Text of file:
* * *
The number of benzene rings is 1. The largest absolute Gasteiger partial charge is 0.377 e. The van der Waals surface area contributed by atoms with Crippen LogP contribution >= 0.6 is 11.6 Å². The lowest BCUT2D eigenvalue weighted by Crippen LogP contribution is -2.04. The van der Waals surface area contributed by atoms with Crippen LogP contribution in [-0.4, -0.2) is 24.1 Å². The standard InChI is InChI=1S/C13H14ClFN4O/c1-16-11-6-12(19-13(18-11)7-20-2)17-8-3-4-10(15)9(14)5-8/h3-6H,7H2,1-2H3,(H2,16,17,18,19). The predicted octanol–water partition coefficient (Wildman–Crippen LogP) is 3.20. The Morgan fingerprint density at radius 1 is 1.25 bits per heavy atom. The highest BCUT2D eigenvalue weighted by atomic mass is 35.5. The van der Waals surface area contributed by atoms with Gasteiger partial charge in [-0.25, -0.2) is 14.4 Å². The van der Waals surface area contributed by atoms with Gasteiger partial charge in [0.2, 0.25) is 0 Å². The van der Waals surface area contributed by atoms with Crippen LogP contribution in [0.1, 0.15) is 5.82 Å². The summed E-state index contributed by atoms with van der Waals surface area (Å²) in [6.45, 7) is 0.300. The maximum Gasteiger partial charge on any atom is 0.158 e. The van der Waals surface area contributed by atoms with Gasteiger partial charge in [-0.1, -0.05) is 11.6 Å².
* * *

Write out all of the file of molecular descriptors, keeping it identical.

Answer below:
The number of benzene rings is 1. The largest absolute Gasteiger partial charge is 0.377 e. The van der Waals surface area contributed by atoms with Crippen LogP contribution >= 0.6 is 11.6 Å². The lowest BCUT2D eigenvalue weighted by Crippen LogP contribution is -2.04. The van der Waals surface area contributed by atoms with Crippen LogP contribution in [-0.4, -0.2) is 24.1 Å². The standard InChI is InChI=1S/C13H14ClFN4O/c1-16-11-6-12(19-13(18-11)7-20-2)17-8-3-4-10(15)9(14)5-8/h3-6H,7H2,1-2H3,(H2,16,17,18,19). The predicted octanol–water partition coefficient (Wildman–Crippen LogP) is 3.20. The Morgan fingerprint density at radius 1 is 1.25 bits per heavy atom. The highest BCUT2D eigenvalue weighted by atomic mass is 35.5. The van der Waals surface area contributed by atoms with Gasteiger partial charge in [-0.25, -0.2) is 14.4 Å². The van der Waals surface area contributed by atoms with Gasteiger partial charge in [0.2, 0.25) is 0 Å². The van der Waals surface area contributed by atoms with Crippen LogP contribution in [0.1, 0.15) is 5.82 Å². The summed E-state index contributed by atoms with van der Waals surface area (Å²) in [6.45, 7) is 0.300. The maximum Gasteiger partial charge on any atom is 0.158 e. The van der Waals surface area contributed by atoms with Gasteiger partial charge in [-0.1, -0.05) is 11.6 Å².